ipl man page on OpenDarwin

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IPL(4)									IPL(4)

       ipl - IP packet log device

       The  ipl	 pseudo	 device's  purpose is to provide an easy way to gather
       packet headers of packets you wish to log.  If a packet header is to be
       logged, the entire header is logged (including any IP options - TCP/UDP
       options are not included when it calculates header size) or not at all.
       The packet contents is also logged after the header.

       Prepending  every packet header logged is a structure containing inforā€
       mation relevant to the packet following and why	it  was	 logged.   The
       structure's format is as follows:

       struct ipl_ci   {
	       u_long  sec;	 /* time when the packet was logged */
	       u_long  usec;
	       u_long  plen;	 /* length of packet data logged */
	       u_short hlen;	 /* length of headers logged */
	       u_short rule;	 /* rule number (for log ...) or 0 if result = log */
	       u_long  flags:24; /* XXX FIXME do we care about the extra bytes? */
       #if (defined(OpenBSD) && (OpenBSD <= 1991011) && (OpenBSD >= 199606))
	       u_long  filler:8; /* XXX FIXME do we care? */
	       u_char  ifname[IFNAMSIZ];
	       u_long  unit:8;
	       u_char  ifname[4];

       In the case of the header causing the buffer to finish on a non-32bit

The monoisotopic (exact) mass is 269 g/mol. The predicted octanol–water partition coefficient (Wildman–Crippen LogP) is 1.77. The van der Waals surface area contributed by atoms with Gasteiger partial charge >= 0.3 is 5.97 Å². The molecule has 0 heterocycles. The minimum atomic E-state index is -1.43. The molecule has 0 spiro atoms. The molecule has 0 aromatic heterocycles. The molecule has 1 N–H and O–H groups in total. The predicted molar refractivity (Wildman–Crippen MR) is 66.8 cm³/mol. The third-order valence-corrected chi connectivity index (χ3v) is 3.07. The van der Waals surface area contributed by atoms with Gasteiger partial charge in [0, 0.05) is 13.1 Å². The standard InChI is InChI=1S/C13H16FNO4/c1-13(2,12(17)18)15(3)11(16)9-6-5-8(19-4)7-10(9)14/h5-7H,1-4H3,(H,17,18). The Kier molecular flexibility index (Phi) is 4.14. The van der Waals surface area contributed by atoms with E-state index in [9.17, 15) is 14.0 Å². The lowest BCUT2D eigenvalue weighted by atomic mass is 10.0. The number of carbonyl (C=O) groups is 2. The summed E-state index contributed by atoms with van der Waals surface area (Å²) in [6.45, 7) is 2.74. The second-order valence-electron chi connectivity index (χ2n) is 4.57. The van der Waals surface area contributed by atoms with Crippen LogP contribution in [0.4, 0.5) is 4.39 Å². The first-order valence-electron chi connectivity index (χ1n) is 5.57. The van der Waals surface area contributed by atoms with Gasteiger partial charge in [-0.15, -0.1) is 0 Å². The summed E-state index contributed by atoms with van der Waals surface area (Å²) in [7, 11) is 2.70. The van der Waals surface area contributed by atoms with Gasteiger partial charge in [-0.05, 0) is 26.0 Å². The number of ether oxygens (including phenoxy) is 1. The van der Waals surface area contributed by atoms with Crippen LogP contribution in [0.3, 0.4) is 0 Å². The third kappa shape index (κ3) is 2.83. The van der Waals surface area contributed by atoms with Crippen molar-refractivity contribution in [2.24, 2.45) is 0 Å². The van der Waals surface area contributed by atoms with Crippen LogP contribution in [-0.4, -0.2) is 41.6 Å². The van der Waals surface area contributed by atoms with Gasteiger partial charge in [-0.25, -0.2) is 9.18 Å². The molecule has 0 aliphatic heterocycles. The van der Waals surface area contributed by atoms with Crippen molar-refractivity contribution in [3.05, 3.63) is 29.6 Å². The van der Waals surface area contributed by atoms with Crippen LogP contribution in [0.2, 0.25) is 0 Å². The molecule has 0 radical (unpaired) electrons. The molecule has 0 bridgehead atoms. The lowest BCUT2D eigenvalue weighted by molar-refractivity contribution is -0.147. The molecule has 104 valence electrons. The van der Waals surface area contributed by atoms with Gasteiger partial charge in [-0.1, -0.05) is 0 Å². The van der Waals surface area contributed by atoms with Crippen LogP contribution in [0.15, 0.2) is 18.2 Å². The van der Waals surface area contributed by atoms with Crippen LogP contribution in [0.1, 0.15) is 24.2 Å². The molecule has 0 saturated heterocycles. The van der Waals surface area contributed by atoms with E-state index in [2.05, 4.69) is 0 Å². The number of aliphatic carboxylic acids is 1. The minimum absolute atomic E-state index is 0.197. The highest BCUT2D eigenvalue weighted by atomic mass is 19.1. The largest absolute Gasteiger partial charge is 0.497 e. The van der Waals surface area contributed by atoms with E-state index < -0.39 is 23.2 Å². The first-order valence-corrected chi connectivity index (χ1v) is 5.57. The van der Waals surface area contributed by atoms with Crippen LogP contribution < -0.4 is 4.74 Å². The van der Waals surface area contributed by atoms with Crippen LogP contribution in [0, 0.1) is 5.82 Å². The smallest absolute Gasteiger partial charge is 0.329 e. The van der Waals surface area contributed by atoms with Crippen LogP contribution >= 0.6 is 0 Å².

boundary, padding will be `appended' to ensure that the next log entry
       is aligned to a 32bit boundary.

       If the packet contents is more then 128 bytes, then only 128 bytes of the
       packet contents is logged. Should the packet contents finish on a non-32bit
       boundary, then the last few bytes are not logged to ensure the log entry
       is aligned to a 32bit boundary.

       ipl is a read-only (sequential) character pseudo-device.

       The ioctls which are loaded with this device can be found under ipf(4).
       The only ioctl which is used for logging and doesn't affect the filter is:

	       ioctl(fd, SIOCIPFFB, int *)

       This  ioctl  flushes  the  log  buffer  and returns the number of bytes

       There is currently no support for non-blocking  IO  with	 this  device,
       meaning all read operations should be considered blocking in nature (if
       there is no data to read, it will sleep until some is made available).


       Packet headers are dropped  when	 the  internal	buffer	(static	 size)



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